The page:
2. I have started porting the PDF examples. The WavesPDF example (using ofPath) creates a correct PDF, which looks identical to what is drawn on the screen. However the CirclePacking example (using ofEllipse) creates a PDF, where there is a straight line in each ellipse. When I use the ofEllipse method in the OF-included pdfExample, I get the same incorrect result. Using ofSetCircleResolution() does not solve this. I have not found an issue on GitHub about this possible bug. Am I doing something wrong or can someone confirm this is a bug?

  3. As a workaround for problem 2 I tried switching to, but unfortunately that also shows a straight line in each ellipse. In fact, with ofPath, you can already see this issue in the application (and also in the exported PDF). There is no issue on GitHub about this possible bug either. Am I doing something wrong or can someone confirm this is a bug?

The image below shows the bug as described in problem 2. Top shows the drawn image in the application. Bottom shows the exported PDF with a straight line in each ellipse. At the time of writing, the code that produces this result can be found here on GitHub.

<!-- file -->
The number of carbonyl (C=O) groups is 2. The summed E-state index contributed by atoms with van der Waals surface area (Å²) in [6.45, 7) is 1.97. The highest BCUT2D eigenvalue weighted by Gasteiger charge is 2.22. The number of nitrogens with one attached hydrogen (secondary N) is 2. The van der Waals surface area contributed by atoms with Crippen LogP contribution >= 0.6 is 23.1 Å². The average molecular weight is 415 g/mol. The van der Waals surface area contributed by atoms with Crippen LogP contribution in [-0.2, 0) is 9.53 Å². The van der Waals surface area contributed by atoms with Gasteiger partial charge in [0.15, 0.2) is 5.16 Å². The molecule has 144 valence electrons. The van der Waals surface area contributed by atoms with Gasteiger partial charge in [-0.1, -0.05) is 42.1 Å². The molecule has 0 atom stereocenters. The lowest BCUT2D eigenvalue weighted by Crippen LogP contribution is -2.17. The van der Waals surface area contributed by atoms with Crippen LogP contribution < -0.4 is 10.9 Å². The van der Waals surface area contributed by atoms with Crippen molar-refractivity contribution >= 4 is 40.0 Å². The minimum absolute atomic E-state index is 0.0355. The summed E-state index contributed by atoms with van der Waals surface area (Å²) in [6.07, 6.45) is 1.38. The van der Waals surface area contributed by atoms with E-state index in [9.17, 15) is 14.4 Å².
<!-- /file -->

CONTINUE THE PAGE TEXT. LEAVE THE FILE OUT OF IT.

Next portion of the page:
Hi ammon!

Regarding your PDF export issues, I don’t think you are doing anything wrong. ofCircle and ofEllipse and drawn in the same way in OF, but are not exported, using Cairo, in the same way. So, you get that wrong output.

I know nothing about Cairo (the only thing I did was check the OF source). But, since you are using the same width-height ratio, you can simply use ofCircle. It’s just a temporary solution, of course.

Edit: I was going to add an issue to Git, but I noticed you already did. Great! :slight_smile: